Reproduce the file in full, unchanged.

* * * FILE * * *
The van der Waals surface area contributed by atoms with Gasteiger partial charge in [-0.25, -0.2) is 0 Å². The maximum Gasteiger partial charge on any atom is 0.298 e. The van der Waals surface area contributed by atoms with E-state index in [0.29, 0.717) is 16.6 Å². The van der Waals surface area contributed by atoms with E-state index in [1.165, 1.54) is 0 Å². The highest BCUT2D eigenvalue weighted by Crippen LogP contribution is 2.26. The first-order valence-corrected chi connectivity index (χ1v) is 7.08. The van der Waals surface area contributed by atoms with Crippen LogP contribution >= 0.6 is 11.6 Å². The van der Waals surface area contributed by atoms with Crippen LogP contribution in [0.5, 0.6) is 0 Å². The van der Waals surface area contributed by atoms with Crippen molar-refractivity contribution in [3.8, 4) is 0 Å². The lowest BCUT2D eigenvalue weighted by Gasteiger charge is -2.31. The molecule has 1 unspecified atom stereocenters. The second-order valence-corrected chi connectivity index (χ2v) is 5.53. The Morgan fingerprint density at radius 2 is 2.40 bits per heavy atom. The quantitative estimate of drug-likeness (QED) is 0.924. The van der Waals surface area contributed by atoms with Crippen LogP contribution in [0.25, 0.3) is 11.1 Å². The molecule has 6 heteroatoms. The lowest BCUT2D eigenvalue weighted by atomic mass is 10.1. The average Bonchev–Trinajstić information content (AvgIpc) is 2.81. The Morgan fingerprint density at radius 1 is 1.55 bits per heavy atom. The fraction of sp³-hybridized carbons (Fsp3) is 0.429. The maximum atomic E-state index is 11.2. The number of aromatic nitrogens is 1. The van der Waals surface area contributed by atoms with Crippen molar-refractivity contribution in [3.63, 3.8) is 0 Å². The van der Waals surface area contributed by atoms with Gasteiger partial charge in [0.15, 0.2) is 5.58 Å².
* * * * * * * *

The van der Waals surface area contributed by atoms with Gasteiger partial charge in [-0.25, -0.2) is 0 Å². The maximum Gasteiger partial charge on any atom is 0.298 e. The van der Waals surface area contributed by atoms with E-state index in [0.29, 0.717) is 16.6 Å². The van der Waals surface area contributed by atoms with E-state index in [1.165, 1.54) is 0 Å². The highest BCUT2D eigenvalue weighted by Crippen LogP contribution is 2.26. The first-order valence-corrected chi connectivity index (χ1v) is 7.08. The van der Waals surface area contributed by atoms with Crippen LogP contribution >= 0.6 is 11.6 Å². The van der Waals surface area contributed by atoms with Crippen LogP contribution in [0.5, 0.6) is 0 Å². The van der Waals surface area contributed by atoms with Crippen molar-refractivity contribution in [3.8, 4) is 0 Å². The lowest BCUT2D eigenvalue weighted by Gasteiger charge is -2.31. The molecule has 1 unspecified atom stereocenters. The second-order valence-corrected chi connectivity index (χ2v) is 5.53. The Morgan fingerprint density at radius 2 is 2.40 bits per heavy atom. The quantitative estimate of drug-likeness (QED) is 0.924. The van der Waals surface area contributed by atoms with Crippen LogP contribution in [0.25, 0.3) is 11.1 Å². The molecule has 6 heteroatoms. The lowest BCUT2D eigenvalue weighted by atomic mass is 10.1. The average Bonchev–Trinajstić information content (AvgIpc) is 2.81. The Morgan fingerprint density at radius 1 is 1.55 bits per heavy atom. The fraction of sp³-hybridized carbons (Fsp3) is 0.429. The maximum atomic E-state index is 11.2. The number of aromatic nitrogens is 1. The van der Waals surface area contributed by atoms with Crippen molar-refractivity contribution in [3.63, 3.8) is 0 Å². The van der Waals surface area contributed by atoms with Gasteiger partial charge in [0.15, 0.2) is 5.58 Å².